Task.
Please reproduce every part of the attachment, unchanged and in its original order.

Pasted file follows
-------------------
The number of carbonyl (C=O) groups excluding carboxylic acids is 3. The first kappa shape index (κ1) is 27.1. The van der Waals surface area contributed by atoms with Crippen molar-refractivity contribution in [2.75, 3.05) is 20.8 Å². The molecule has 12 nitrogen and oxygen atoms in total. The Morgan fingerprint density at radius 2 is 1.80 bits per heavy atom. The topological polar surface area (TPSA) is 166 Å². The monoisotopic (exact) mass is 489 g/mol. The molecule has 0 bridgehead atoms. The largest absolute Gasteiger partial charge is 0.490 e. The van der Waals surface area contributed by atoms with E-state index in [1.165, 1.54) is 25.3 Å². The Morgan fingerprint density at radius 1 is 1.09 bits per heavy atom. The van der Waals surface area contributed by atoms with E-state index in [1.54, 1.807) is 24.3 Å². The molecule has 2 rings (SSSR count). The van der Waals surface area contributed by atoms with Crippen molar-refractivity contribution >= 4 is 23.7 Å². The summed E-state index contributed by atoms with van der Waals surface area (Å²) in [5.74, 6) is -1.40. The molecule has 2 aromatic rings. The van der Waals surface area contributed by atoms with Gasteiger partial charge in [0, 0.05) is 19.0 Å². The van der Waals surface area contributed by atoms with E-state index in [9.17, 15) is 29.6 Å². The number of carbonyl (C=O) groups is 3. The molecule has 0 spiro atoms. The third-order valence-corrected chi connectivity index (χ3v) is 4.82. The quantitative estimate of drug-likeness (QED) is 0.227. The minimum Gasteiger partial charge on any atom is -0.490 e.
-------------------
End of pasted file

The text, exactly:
The number of carbonyl (C=O) groups excluding carboxylic acids is 3. The first kappa shape index (κ1) is 27.1. The van der Waals surface area contributed by atoms with Crippen molar-refractivity contribution in [2.75, 3.05) is 20.8 Å². The molecule has 12 nitrogen and oxygen atoms in total. The Morgan fingerprint density at radius 2 is 1.80 bits per heavy atom. The topological polar surface area (TPSA) is 166 Å². The monoisotopic (exact) mass is 489 g/mol. The molecule has 0 bridgehead atoms. The largest absolute Gasteiger partial charge is 0.490 e. The van der Waals surface area contributed by atoms with E-state index in [1.165, 1.54) is 25.3 Å². The Morgan fingerprint density at radius 1 is 1.09 bits per heavy atom. The van der Waals surface area contributed by atoms with E-state index in [1.54, 1.807) is 24.3 Å². The molecule has 2 rings (SSSR count). The van der Waals surface area contributed by atoms with Crippen molar-refractivity contribution >= 4 is 23.7 Å². The summed E-state index contributed by atoms with van der Waals surface area (Å²) in [5.74, 6) is -1.40. The molecule has 2 aromatic rings. The van der Waals surface area contributed by atoms with Gasteiger partial charge in [0, 0.05) is 19.0 Å². The van der Waals surface area contributed by atoms with E-state index in [9.17, 15) is 29.6 Å². The number of carbonyl (C=O) groups is 3. The molecule has 0 spiro atoms. The third-order valence-corrected chi connectivity index (χ3v) is 4.82. The quantitative estimate of drug-likeness (QED) is 0.227. The minimum Gasteiger partial charge on any atom is -0.490 e.